How to solve ~~writers block~~

Today I am going to talk about some things you can try if you feel like you can’t write.

1) Put your draft on your kindle/print it out, and read it all the way though as a book. Ignore grammar and spelling and just LIVE in your world. Make notes of ideas as you go along.

2) Find some books & films with a similar style to your book, and watch them as a fan. Make notes of the things you LOVE about them & analyse why – why did you choose to write this story? Go back to the roots of your reading self and add more of those things you love to your book

3) Do a deep dive in your characters & write some fanfiction about them. Ignore your plot, ignore your world. Take your characters & just write a scene where they’re hanging out together. Make them fight. Make them kiss. Make them banter. Just get to know them & have fun with it. You might not use the scenes, but keep them at the end of your manuscript anyway. There might be a time in the future where you find a scene they’ll be perfect in. And if not, it will be great for making you ENJOY writing again, if you’re lost.

4) Expand your world. Choose a question from this long list that is somehow tangentially related to your story (e.g. if you’re writing a dystopian where they need to overthrow the government, decide how a political election would work in your world).

5) Make a moodboard or playlist or drawing. Pick out the features you think a future reader will like the most. Add more of them. Try and see your writing from the perspective of your biggest fan.

6) Skip ahead. If you’re stuck, there’s no reason to force yourself to finish a scene before you move on. Write the ones you’ve had in your head that you’re excited to write. Any word count is progress, even if by the time you fill in the gaps it needs rewriting completely

7) Brainstorm new scenes. Don’t try and write them! Just make a list of snippets of dialogue, creepy/funny/tense moments that could bring a scene to life, endearing character traits for side characters, good names.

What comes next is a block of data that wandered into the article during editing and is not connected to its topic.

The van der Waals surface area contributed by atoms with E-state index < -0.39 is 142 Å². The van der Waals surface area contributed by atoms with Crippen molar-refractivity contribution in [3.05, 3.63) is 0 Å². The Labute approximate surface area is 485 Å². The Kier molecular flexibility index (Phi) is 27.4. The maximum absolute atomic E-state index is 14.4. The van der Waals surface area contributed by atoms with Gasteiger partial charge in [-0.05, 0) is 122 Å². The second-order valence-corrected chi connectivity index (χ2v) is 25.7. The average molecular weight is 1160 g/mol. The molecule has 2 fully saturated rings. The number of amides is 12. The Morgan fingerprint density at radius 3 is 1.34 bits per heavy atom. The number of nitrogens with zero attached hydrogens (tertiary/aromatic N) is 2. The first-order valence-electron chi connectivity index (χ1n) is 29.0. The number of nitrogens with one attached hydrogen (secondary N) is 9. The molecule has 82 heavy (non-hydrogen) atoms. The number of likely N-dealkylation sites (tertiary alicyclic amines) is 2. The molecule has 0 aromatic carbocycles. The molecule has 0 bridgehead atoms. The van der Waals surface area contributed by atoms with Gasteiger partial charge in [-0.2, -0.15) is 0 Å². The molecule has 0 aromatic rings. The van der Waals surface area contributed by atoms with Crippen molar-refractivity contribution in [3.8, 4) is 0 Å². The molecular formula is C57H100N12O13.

8) Write something in a different format. If you can’t make progress with prose, write a diary entry, letter, script, social media, text conversation, TV show, fic. It will flex your brain and add something refreshing to the manuscript – it might even give you ideas for new plots

This list has mainly been for MYSELF, because I have to finish this book and I am having the worst time getting my brain in gear. When it’s your job, you have to write even when you don’t want to. These things all help me just DO IT.

Published by Lauren James

Lauren James was born in 1992, and has a Masters degree from the University of Nottingham, UK, where she studied Chemistry and Physics. She is the twice Carnegie-nominated British Young Adult author of The Loneliest Girl in the Universe, The Quiet at the End of the World and The Next Together series, as well as the dyslexia-friendly novella The Starlight Watchmaker and serialised online novel An Unauthorised Fan Treatise. Her upcoming release is The Reckless Afterlife of Harriet Stoker. She started writing during secondary school English classes, because she couldn’t stop thinking about a couple who kept falling in love throughout history. She sold the rights to the novel when she was 21, whilst she was still at university. Her books have sold over fifty thousand copies in the UK alone, and been translated into five languages worldwide. Her writing has been described as ‘gripping romantic sci-fi’ by the Wall Street Journal and ‘a strange, witty, compulsively unpredictable read which blows most of its new YA-suspense brethren out of the water’ by Entertainment Weekly. The Last Beginning was named one of the best LGBT-inclusive works for young adults by the Independent. Lauren is a passionate advocate of STEM further education, and all of her books feature female scientists in prominent roles. The Loneliest Girl in the Universe was inspired by a Physics calculation she was assigned at university. The Quiet at the End of the World considers the legacy and evolution of the human race into the far future. Lauren lives in the West Midlands and is an Arts Council grant recipient.  She has written articles for numerous publications, including the GuardianBuzzfeed, Den of GeekThe Toast, and the Children’s Writers and Artist’s Yearbook 2020. She teaches creative writing for Coventry University, WriteMentor, and Writing West Midlands, providing creative writing courses to children through the Spark Young Writers programme.

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